Session 8: Création

Greg Sullivan, Rutgers University-Camden
“Issues of Distance, Identity, and Memory in Place-Based Fiction” (creative submission)

The presenter will read the first story of his short story collection-in-progress. That story, “Homeland,” aligns readers with a first-person narrator who, along with his female companion, is struggling with starvation, exhaustion, and trying futilely to find his bearings while stranded on a barge in a place he believes might actually be the lake in the Deep South around which he grew up. The narrator must compare the landscape before him with the Georgia of his memory, along the many other places he recalls from before whatever mysterious trauma lands him in this predicament. Due to a military conflict, he and his companion are unable to leave the barge for the shore quite yet. The story represents the author’s own trouble of capturing the South of his childhood and adolescent experience in his work against the region’s rapidly-changing landscape. The presenter will be prepared to read an additional piece from the collection, if time permits. Other short works in the collection feature worlds of displaced Native American mascots, new species of giant whales living within an Army Corps of Engineers man-made lake, and mastodons living in plain sight on the Mississippi.

Greg Sullivan is a fiction writer and essayist currently completing an MFA in Creative Writing at Rutgers University-Camden. His recent literary work has been published or is forthcoming in Drunken Boat, Saw Palm, and Writing on the Edge. He’s presented previously at conferences at Northeastern University, Rutgers, and St. Bonaventure University. Also, he is founding editor of his MFA program’s new online literary journal Cooper Street. Prior to his recent academic work, he worked as professional journalist in his native southern US. His journalism has appeared in the Toronto Star, USA Today, the Denver Post, and dozens of other places.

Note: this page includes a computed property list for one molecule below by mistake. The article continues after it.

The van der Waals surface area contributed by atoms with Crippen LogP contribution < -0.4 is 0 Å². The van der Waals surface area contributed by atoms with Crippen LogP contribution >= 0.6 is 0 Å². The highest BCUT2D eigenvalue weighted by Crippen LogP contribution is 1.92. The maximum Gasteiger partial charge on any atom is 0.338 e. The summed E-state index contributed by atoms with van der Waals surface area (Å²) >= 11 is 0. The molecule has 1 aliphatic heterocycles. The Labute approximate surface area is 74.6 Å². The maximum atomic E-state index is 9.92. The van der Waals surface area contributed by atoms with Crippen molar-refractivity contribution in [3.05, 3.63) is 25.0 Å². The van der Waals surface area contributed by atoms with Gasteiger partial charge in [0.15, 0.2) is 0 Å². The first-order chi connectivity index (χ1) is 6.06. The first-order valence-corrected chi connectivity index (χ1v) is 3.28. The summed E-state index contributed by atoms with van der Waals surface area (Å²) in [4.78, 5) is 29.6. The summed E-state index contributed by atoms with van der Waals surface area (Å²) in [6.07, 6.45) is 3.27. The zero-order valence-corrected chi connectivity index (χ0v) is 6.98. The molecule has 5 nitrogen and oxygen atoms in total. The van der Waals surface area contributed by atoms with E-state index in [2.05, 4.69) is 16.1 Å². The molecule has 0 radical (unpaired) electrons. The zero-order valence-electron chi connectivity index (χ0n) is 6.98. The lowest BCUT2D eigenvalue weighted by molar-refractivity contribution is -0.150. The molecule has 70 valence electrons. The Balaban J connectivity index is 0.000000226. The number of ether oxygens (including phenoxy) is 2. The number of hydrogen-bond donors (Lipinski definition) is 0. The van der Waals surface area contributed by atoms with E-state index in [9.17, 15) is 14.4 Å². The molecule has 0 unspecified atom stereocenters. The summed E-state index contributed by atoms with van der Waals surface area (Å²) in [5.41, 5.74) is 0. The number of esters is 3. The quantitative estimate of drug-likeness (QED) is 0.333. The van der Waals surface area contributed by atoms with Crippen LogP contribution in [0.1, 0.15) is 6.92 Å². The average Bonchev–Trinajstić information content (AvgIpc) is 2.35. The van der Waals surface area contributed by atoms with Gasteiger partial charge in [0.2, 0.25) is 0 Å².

Denise Marques Leitao, Concordia University (creative writing)
“Missing Places and Times in the Past”

It’s been 20 years since I last lived in my hometown, and many years since I last stepped on it – as a visitor: a stranger in a strange land. Why then hometown, if it is no longer home? But the childhood memories, they still linger there, and how can it be, if “there” is no longer there? Yes, I can Google street view the street where I grew up, but it is just not the same. Funny thing technology: Google did not even exist when I was a child, in fact, not even the internet – as we know it. Lots of things did not exist as we know them. And why then should my hometown still exist as I last knew it? Why does it ache to see a cherished place changed? Should it remain a museum, for me to taste the tastes and see the sights of the past? To either remind me of a time long gone, or surprise me, because they don’t look or taste the same? Are memories tied to time, place, or both? Aren’t they inside us? In the end perhaps the memories of my childhood have nothing to do with time or place, they are an emotional point: a note my heart reaches, if it ever sings, a note located anywhere in place or time.

This is a short summary of a creative / personal essay on the experience of moving away from home, losing ties to the past, and immigration, questioning the nature of being “homesick” for a city or country that is no longer home, and the ever changing nature of people and things. 

Denise Marques Leitão was born and raised in Brazil, where she completed a BA in Media Studies at the University of São Paulo. Living in Montreal since 2005, she has a BA in English Literature from Concordia University and is pursuing an MA in English Literature at the same university. She also writes prose and poetry.